AI software can predict ‘roadmap’ for protein location, biological discoveries
Recently, Dong Xu, Curators' Distinguished Professor in the Department of Electrical Engineering and Computer Science at the University of Missouri, and colleagues updated their protein localization prediction model, MULocDeep, with the ability to provide more targeted predictions, including specific models for animals, humans and plants.
Cheng developing software to predict protein function using generative AI
A Mizzou Engineer has received funding from the National Science Foundation to develop a tool that will predict how a protein functions based on its order of amino acids. Jianlin “Jack” Cheng envisions developing open source software that would allow a user to enter the sequence, then the system would predict not only how that string of amino acids will form into a structure but also the role it will carry out within a cell. Additionally, the system would pinpoint the specific site of the protein that carries out the function.
Mizzou Engineer lends protein prediction expertise to climate change studies at Danforth Plant Science Center
An inter-institutional research team is using the power of computational analysis to pinpoint which plant genes confer resilience against rising temperatures that threaten global food supplies in the coming decades. Mizzou Engineering Professor Jianlin “Jack” Cheng — one of the first scientists in the world to use deep learning, a powerful artificial intelligence technique, to predict protein structures — adds a unique perspective to the work. Since 2018, he’s been collaborating with Dr. Ru Zhang, a plant scientist at the Danforth Plant Science Center in St. Louis, to leverage computational tools in the study of plant genes.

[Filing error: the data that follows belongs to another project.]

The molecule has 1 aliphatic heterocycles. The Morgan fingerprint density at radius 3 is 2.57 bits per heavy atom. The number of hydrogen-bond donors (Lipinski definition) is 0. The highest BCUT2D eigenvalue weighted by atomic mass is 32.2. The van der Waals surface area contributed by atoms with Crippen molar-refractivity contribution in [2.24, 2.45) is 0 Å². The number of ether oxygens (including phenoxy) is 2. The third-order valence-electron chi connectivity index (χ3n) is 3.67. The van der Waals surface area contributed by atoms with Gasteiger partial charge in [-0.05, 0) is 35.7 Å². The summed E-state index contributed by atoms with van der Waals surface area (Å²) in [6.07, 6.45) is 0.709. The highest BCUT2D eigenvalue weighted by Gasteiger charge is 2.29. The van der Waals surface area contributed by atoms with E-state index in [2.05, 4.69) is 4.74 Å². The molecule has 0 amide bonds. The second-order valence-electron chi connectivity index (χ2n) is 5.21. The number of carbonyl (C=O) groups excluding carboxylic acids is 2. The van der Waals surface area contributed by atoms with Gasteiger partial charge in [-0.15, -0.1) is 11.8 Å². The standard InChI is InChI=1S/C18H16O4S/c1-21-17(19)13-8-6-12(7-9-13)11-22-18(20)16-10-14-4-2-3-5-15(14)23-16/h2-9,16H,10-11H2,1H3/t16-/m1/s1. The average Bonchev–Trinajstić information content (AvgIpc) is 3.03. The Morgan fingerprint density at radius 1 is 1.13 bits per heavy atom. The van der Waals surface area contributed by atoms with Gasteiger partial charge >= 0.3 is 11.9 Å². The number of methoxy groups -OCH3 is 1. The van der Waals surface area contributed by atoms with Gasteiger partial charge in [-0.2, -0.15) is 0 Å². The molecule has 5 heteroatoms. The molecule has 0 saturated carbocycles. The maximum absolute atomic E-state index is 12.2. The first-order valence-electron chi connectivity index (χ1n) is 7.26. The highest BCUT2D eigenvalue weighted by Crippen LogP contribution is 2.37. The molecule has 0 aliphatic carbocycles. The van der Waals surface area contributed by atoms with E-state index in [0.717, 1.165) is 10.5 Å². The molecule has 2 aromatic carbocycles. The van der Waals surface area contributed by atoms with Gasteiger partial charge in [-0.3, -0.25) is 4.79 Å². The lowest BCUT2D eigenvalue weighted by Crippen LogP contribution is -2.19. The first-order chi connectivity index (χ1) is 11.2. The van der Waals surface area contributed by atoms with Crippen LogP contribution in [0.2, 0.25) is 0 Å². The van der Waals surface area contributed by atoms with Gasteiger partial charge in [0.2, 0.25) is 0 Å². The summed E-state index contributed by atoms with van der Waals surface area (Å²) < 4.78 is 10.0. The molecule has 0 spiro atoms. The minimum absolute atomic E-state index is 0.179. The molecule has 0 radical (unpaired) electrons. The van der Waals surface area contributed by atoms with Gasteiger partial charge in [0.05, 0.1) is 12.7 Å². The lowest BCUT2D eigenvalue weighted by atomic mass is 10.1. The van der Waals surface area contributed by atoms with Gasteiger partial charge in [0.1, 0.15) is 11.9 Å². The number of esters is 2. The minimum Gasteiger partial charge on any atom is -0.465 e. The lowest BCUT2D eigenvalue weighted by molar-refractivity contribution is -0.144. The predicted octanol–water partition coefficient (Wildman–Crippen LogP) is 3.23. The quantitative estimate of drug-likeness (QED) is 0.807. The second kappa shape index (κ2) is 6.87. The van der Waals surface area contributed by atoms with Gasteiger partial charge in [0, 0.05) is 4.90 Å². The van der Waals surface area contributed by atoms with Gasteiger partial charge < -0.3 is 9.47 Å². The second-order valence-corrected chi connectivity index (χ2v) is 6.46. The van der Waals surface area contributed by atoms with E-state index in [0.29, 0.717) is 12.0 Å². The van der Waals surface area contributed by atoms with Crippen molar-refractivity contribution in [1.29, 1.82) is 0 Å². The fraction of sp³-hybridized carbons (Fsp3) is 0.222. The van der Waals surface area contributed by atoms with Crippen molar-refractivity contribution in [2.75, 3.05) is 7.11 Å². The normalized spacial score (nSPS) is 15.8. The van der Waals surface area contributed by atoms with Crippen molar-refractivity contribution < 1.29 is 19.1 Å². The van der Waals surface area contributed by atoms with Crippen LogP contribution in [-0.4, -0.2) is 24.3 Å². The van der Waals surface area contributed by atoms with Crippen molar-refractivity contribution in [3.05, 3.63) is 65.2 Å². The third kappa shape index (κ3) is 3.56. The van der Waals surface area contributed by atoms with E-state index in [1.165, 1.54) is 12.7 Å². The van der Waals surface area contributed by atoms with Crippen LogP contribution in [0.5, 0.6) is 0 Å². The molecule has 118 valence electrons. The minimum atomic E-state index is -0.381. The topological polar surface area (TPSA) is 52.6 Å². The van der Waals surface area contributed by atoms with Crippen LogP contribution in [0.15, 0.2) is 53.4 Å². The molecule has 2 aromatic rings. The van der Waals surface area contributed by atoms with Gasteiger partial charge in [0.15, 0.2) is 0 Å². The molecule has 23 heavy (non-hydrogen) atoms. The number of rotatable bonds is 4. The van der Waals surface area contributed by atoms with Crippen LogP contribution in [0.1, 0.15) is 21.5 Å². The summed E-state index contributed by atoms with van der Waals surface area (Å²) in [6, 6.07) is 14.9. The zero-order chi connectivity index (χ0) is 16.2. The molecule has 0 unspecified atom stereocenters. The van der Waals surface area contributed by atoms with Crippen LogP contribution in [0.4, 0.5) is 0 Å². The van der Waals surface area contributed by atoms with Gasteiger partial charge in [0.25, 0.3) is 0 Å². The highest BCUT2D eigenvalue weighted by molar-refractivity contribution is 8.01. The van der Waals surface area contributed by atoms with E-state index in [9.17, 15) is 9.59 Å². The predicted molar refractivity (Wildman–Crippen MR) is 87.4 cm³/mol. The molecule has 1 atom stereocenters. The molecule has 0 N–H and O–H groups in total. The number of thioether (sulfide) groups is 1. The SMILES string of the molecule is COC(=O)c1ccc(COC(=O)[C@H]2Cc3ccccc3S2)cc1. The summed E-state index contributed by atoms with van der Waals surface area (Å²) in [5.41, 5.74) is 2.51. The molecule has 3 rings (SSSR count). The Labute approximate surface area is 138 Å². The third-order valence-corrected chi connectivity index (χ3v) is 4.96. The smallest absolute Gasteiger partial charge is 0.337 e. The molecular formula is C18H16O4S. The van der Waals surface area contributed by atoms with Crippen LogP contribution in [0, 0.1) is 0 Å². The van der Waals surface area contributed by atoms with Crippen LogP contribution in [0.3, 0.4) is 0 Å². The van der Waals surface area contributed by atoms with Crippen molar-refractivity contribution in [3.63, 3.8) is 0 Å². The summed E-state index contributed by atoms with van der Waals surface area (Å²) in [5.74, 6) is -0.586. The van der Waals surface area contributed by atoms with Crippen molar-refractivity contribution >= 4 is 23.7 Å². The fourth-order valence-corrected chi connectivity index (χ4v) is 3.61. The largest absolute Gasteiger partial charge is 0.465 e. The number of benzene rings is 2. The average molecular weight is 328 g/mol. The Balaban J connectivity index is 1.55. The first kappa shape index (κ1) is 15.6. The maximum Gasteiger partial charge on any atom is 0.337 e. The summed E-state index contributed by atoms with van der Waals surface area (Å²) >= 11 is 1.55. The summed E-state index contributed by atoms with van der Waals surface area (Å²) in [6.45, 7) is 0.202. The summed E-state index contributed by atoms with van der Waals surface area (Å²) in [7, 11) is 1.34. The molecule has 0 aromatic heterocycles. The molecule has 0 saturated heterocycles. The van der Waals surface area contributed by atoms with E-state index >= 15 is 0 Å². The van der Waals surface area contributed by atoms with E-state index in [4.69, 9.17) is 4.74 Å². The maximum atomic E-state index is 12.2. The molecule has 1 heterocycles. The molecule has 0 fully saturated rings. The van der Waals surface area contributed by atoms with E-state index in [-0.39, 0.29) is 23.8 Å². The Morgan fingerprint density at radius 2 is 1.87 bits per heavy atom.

Mizzou team ranks first in category at CASP15 protein prediction competition
A Mizzou Engineering team ranked within the top 10 in four different categories at an international protein prediction competition last month.
Engineer uses advanced deep learning to predict where proteins will localize within cells
A Mizzou Engineer is developing computational tools that can be used to predict where proteins will localize within a cell. Using highly advanced deep learning, the resource could help researchers better understand how proteins function or, if positioned incorrectly within a cell, misfire and cause problems.
Engineer proposes deep learning system to speed drug development
A Mizzou Engineer has proposed a new deep learning system that would speed up drug development by more accurately predicting how drugs and proteins interact.
New protein prediction tool could accelerate biological discoveries
A Mizzou Engineering team has released new software that will allow computers to automatically predict protein interactions.
Meet Jianlin “Jack” Cheng
Solving problems one protein at a time
Protein Prediction Challenge Makes History – and Mizzou Engineers Rank in Top 10
Mizzou Engineering students took on tech giants at a worldwide competition last month and came home in the top 10 for devising a way to accurately predict protein structures. And in subcategories, Mizzou teams ranked in the top 3.
Cheng Receives $1.37M NIH Grant to Predict Protein Structures
Knowing the three-dimensional structure of proteins—such as the shape of the spike-like protein that injects coronavirus into our cells—can help us treat illnesses. That’s one reason why predicting protein structures remains one of the world’s highest health priorities. Mizzou Engineering Jianlin Cheng has been working on protein prediction methods for more than a decade.